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The Best Private Browsers

Even if you’re using the correct VPN but using the wrong browser, you could put your privacy, data and security at risk.

In this guide I will recommend the three best private browsers to use with your VPN to ensure no records get logged anywhere.  You will learn about risks to your security from the common browsers you use every day and how to secure your information permanently.

Choosing and using the correct VPN is the most important factor in maintaining and protecting your online privacy. However, there are vulnerabilities in certain browsers and even when using a VPN your browser could build a digital fingerprint and track your activity. Choosing the correct browser and choosing the correct VPN can protect your data, passwords and private information from being leaked or stolen. Find out more about VPNs here.

I will show you in this guide how to avoid these common pitfalls and help shore up your browser security. I will also show you how to limit your digital footprint using the browser’s settings.

Whats a Private Browser?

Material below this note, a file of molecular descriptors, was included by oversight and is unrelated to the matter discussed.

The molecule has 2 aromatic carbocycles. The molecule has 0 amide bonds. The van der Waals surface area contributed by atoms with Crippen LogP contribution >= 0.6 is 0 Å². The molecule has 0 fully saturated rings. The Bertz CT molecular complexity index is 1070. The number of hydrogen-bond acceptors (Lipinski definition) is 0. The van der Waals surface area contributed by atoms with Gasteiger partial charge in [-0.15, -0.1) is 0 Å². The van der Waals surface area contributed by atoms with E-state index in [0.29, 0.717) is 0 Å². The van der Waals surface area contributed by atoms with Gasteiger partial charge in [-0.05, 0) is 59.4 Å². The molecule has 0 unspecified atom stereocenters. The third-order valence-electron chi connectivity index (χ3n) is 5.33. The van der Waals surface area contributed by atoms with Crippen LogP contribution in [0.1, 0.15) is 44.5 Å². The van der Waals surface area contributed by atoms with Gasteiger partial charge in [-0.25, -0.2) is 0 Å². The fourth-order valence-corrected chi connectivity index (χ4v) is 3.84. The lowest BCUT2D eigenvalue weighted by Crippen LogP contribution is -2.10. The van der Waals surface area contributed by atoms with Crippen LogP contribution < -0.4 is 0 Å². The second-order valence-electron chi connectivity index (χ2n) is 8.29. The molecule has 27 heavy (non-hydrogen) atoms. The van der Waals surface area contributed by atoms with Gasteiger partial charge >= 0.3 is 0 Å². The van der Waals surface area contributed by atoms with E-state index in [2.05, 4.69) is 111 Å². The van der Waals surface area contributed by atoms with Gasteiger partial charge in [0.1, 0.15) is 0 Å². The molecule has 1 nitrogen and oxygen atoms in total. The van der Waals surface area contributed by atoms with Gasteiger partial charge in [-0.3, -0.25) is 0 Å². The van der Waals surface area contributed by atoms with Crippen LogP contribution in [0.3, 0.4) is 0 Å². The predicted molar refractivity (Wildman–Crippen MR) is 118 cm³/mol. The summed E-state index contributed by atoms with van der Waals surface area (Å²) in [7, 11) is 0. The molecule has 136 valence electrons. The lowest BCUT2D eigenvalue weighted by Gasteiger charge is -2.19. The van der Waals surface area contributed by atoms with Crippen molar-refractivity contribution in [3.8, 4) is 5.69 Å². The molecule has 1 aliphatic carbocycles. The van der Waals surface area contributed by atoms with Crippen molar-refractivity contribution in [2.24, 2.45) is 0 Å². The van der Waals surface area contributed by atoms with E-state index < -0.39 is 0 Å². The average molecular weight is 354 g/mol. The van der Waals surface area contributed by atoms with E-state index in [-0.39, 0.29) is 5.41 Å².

In the ever developing cyber world, your information privacy is about your right to control how your personal information is collected and used. This personal information has great value to you, but it also of value to many others for many reasons. This information is valuable to marketeers, cybercriminals and identity thieves and can often be sold on the dark web.

Many websites gather statistics and information about you when you connect, this can be as simple as your IP address, name and location or a much larger more complicated profile of you used to track and advertise to you. 

When you connect to the internet, your web browsers will store info about your online activity and searches so it’s easier for you to revisit websites. Browsers also store online content like your username and password to hasten the log-in process. This may be helpful short term, but you wouldn’t want this information shared with any other users.

Some private browsing features of your chosen browser can help with this. Turning private browsing on can help keep your online private from other users of the same device. But here’s the question: Do private-browsing features offer the anonymity you might associate with privacy?